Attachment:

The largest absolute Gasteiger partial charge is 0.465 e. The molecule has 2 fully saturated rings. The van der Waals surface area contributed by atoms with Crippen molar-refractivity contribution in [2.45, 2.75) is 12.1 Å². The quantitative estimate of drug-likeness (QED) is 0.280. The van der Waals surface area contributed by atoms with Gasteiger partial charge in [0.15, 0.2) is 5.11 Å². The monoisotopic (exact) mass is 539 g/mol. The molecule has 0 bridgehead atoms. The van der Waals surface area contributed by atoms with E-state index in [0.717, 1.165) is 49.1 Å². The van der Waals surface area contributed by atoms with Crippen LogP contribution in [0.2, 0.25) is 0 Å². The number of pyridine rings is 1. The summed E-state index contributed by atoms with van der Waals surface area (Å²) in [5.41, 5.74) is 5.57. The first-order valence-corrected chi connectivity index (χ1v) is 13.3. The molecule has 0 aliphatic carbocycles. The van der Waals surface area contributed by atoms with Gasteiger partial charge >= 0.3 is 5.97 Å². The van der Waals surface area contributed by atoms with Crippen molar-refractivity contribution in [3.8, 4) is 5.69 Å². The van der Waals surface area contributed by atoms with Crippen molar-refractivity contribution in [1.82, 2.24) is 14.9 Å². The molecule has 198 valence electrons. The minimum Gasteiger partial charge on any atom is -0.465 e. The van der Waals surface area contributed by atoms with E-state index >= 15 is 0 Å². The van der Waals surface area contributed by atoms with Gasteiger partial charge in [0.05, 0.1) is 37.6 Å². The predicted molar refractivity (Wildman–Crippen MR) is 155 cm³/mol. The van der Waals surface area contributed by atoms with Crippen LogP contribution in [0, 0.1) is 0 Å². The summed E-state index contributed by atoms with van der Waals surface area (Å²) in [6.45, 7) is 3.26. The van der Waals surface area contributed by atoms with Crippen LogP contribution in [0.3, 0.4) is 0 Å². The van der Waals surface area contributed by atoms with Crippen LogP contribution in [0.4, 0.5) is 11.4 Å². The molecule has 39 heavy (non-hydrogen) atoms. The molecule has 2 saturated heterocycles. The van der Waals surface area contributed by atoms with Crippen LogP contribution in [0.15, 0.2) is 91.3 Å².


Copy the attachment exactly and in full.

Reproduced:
The largest absolute Gasteiger partial charge is 0.465 e. The molecule has 2 fully saturated rings. The van der Waals surface area contributed by atoms with Crippen molar-refractivity contribution in [2.45, 2.75) is 12.1 Å². The quantitative estimate of drug-likeness (QED) is 0.280. The van der Waals surface area contributed by atoms with Gasteiger partial charge in [0.15, 0.2) is 5.11 Å². The monoisotopic (exact) mass is 539 g/mol. The molecule has 0 bridgehead atoms. The van der Waals surface area contributed by atoms with E-state index in [0.717, 1.165) is 49.1 Å². The van der Waals surface area contributed by atoms with Crippen LogP contribution in [0.2, 0.25) is 0 Å². The number of pyridine rings is 1. The summed E-state index contributed by atoms with van der Waals surface area (Å²) in [5.41, 5.74) is 5.57. The first-order valence-corrected chi connectivity index (χ1v) is 13.3. The molecule has 0 aliphatic carbocycles. The van der Waals surface area contributed by atoms with Gasteiger partial charge >= 0.3 is 5.97 Å². The van der Waals surface area contributed by atoms with Crippen molar-refractivity contribution in [3.8, 4) is 5.69 Å². The van der Waals surface area contributed by atoms with Crippen molar-refractivity contribution in [1.82, 2.24) is 14.9 Å². The molecule has 198 valence electrons. The minimum Gasteiger partial charge on any atom is -0.465 e. The van der Waals surface area contributed by atoms with E-state index >= 15 is 0 Å². The van der Waals surface area contributed by atoms with Gasteiger partial charge in [0.05, 0.1) is 37.6 Å². The predicted molar refractivity (Wildman–Crippen MR) is 155 cm³/mol. The van der Waals surface area contributed by atoms with Crippen LogP contribution in [0, 0.1) is 0 Å². The summed E-state index contributed by atoms with van der Waals surface area (Å²) in [6.45, 7) is 3.26. The van der Waals surface area contributed by atoms with Crippen LogP contribution in [0.3, 0.4) is 0 Å². The van der Waals surface area contributed by atoms with Crippen LogP contribution in [0.4, 0.5) is 11.4 Å². The molecule has 39 heavy (non-hydrogen) atoms. The molecule has 2 saturated heterocycles. The van der Waals surface area contributed by atoms with Crippen LogP contribution in [0.15, 0.2) is 91.3 Å².